Should you have an ‘Enter at your own risk’ sign

In a remote corner of our house, I have a comfortable office with a desk and lots of storage space.
One wall is covered with awards from my 25 years in health care communications. Attached to the office is a little deck surrounded by tall evergreen trees.
It should be the perfect place for me to work.
After retirement, I used that office for a few years, but I didn’t like it. It was too remote and too private.
Instead, I took over the dinette end of the kitchen. With lots of cupboard space and furniture handcrafted by my son, it’s a wonderful setting.
What I especially like about my new office is that people come in and out many times a day. That suits my style better than being sequestered in an isolated place.
But there is a serious down side—my office is cluttered with file folders, loose papers, books, and other assorted “stuff.” No matter how much I try, my desk and office area are the only spots in our house that are never tidy.
And all of our guests are privy to my mess!
Recently, I’ve been reading Linda Cobb’s book, “The Queen of Clean Conquers Clutter.”
In her chapter titled, “Enter at Your Own Risk,” she asks a few questions: Is your entry hall filled with day-to-day clutter? Do you sometimes feel that your front door should have a sign posted that says Enter at Your Own Risk?
I can smugly say not true at my house! The entry is impeccable and our living room is welcoming. The only clutter is today’s paper on the dining room table, which usually is graced with fresh flowers.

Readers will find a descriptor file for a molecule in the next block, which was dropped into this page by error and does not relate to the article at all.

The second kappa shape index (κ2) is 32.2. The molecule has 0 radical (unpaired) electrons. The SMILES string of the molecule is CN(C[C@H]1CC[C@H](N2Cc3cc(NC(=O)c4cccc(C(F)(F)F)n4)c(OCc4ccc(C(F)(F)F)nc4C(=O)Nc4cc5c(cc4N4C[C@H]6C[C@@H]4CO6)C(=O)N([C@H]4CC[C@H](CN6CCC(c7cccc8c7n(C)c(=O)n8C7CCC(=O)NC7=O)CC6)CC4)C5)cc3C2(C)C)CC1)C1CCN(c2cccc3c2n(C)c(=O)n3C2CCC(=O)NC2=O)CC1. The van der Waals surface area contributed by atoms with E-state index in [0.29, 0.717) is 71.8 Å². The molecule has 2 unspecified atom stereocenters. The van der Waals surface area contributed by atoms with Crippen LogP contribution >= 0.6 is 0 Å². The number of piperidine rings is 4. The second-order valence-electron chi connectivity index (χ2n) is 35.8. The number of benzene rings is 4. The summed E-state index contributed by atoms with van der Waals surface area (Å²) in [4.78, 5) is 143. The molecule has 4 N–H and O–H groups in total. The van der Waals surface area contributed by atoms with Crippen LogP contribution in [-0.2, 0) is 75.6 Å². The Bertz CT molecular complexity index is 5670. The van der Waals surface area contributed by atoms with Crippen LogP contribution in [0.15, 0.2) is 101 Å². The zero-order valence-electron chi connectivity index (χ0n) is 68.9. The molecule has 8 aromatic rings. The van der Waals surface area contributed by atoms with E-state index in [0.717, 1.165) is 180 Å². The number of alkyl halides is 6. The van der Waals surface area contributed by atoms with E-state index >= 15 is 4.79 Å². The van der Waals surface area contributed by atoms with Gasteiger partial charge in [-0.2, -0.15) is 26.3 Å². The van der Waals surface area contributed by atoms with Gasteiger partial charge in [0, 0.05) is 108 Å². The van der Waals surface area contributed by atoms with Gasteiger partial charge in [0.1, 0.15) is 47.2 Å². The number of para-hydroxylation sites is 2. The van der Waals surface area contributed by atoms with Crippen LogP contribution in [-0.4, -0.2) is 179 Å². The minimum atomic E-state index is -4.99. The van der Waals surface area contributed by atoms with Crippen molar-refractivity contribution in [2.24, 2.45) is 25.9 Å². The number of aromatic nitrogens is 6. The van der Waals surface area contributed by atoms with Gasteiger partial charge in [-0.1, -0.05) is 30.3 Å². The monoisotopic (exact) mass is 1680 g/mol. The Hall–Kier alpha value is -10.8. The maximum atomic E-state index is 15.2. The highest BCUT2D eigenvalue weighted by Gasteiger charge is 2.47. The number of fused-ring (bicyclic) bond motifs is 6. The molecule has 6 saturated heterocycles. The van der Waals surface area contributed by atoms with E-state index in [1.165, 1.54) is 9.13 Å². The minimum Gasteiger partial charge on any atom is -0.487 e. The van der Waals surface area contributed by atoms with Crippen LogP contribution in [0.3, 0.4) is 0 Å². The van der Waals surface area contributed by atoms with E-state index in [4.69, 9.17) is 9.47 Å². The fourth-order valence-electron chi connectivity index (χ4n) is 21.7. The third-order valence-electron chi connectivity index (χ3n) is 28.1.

But when it comes to my office, you really have to Enter at Your Own Risk.
In my jam-packed office, you’ll find a 1975 dictionary and a 1976 World Book encyclopedia—even though I haven’t referenced them for years. There’s also several pairs of shoes, a box of dog cookies, stacks of books, four or five things on their way to another room, and empty coffee cups.
“When you have a home office, it seems to be a clutter magnet,” Cobb says.
I’m not sure, but I think most people have one space in their house that is a “clutter magnet.”
Cobb begins her book with Twenty Questions that are designed to help you de-clutter your “magnet.” Questions like the following: Do you have trouble letting go of objects that have long outlived their use?
Do you organize and reorganize, but always end up with the same amount of stuff? Are there papers on your desk that you haven’t looked through for more than a month?
Or does your car sit outside because you need your garage for storage?
And a word to my men readers–Cobb has more advice than just cleaning up the garage. Take a look in your back pocket. She says men actually can develop back and hip problems from sitting on a bulging, cluttered wallet!
When de-cluttering, start small, says Cobb, and appreciate every little tidy space you have created.
With a little practice, clutter control can become second nature to you. And your family and guests can enjoy your organized and clutter-free palace.
Marie Snider is an award-winning health care writer and syndicated columnist. Write her at or visit

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